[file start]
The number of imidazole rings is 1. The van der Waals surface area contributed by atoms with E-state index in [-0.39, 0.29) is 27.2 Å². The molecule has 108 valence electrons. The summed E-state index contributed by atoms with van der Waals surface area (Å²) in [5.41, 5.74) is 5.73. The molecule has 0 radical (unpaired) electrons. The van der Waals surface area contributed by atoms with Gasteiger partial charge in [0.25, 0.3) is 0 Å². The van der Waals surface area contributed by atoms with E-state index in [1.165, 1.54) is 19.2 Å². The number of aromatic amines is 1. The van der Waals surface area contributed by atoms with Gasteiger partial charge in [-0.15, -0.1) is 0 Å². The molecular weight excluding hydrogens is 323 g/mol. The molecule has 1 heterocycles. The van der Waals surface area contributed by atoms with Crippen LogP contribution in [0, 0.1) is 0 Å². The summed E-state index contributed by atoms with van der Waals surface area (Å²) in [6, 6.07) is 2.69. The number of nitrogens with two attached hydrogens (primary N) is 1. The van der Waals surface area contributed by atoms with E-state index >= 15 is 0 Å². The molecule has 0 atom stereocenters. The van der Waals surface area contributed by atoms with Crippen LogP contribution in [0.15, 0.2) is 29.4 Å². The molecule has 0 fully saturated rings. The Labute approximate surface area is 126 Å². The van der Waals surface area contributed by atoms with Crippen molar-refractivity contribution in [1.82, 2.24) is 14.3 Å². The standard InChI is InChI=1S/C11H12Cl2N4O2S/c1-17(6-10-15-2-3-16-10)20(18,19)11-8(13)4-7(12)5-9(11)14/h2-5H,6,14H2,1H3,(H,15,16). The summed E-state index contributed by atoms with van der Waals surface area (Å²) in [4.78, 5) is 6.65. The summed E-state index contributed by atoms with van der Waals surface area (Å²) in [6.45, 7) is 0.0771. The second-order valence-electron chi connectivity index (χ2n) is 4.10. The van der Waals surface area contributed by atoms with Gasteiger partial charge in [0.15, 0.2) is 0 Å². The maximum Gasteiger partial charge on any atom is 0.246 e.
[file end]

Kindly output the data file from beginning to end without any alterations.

The number of imidazole rings is 1. The van der Waals surface area contributed by atoms with E-state index in [-0.39, 0.29) is 27.2 Å². The molecule has 108 valence electrons. The summed E-state index contributed by atoms with van der Waals surface area (Å²) in [5.41, 5.74) is 5.73. The molecule has 0 radical (unpaired) electrons. The van der Waals surface area contributed by atoms with Gasteiger partial charge in [0.25, 0.3) is 0 Å². The van der Waals surface area contributed by atoms with E-state index in [1.165, 1.54) is 19.2 Å². The number of aromatic amines is 1. The van der Waals surface area contributed by atoms with Gasteiger partial charge in [-0.15, -0.1) is 0 Å². The molecular weight excluding hydrogens is 323 g/mol. The molecule has 1 heterocycles. The van der Waals surface area contributed by atoms with Crippen LogP contribution in [0, 0.1) is 0 Å². The summed E-state index contributed by atoms with van der Waals surface area (Å²) in [6, 6.07) is 2.69. The number of nitrogens with two attached hydrogens (primary N) is 1. The van der Waals surface area contributed by atoms with E-state index >= 15 is 0 Å². The molecule has 0 atom stereocenters. The van der Waals surface area contributed by atoms with Crippen LogP contribution in [0.15, 0.2) is 29.4 Å². The molecule has 0 fully saturated rings. The Labute approximate surface area is 126 Å². The van der Waals surface area contributed by atoms with Crippen molar-refractivity contribution in [1.82, 2.24) is 14.3 Å². The standard InChI is InChI=1S/C11H12Cl2N4O2S/c1-17(6-10-15-2-3-16-10)20(18,19)11-8(13)4-7(12)5-9(11)14/h2-5H,6,14H2,1H3,(H,15,16). The summed E-state index contributed by atoms with van der Waals surface area (Å²) in [4.78, 5) is 6.65. The summed E-state index contributed by atoms with van der Waals surface area (Å²) in [6.45, 7) is 0.0771. The second-order valence-electron chi connectivity index (χ2n) is 4.10. The van der Waals surface area contributed by atoms with Gasteiger partial charge in [0.15, 0.2) is 0 Å². The maximum Gasteiger partial charge on any atom is 0.246 e.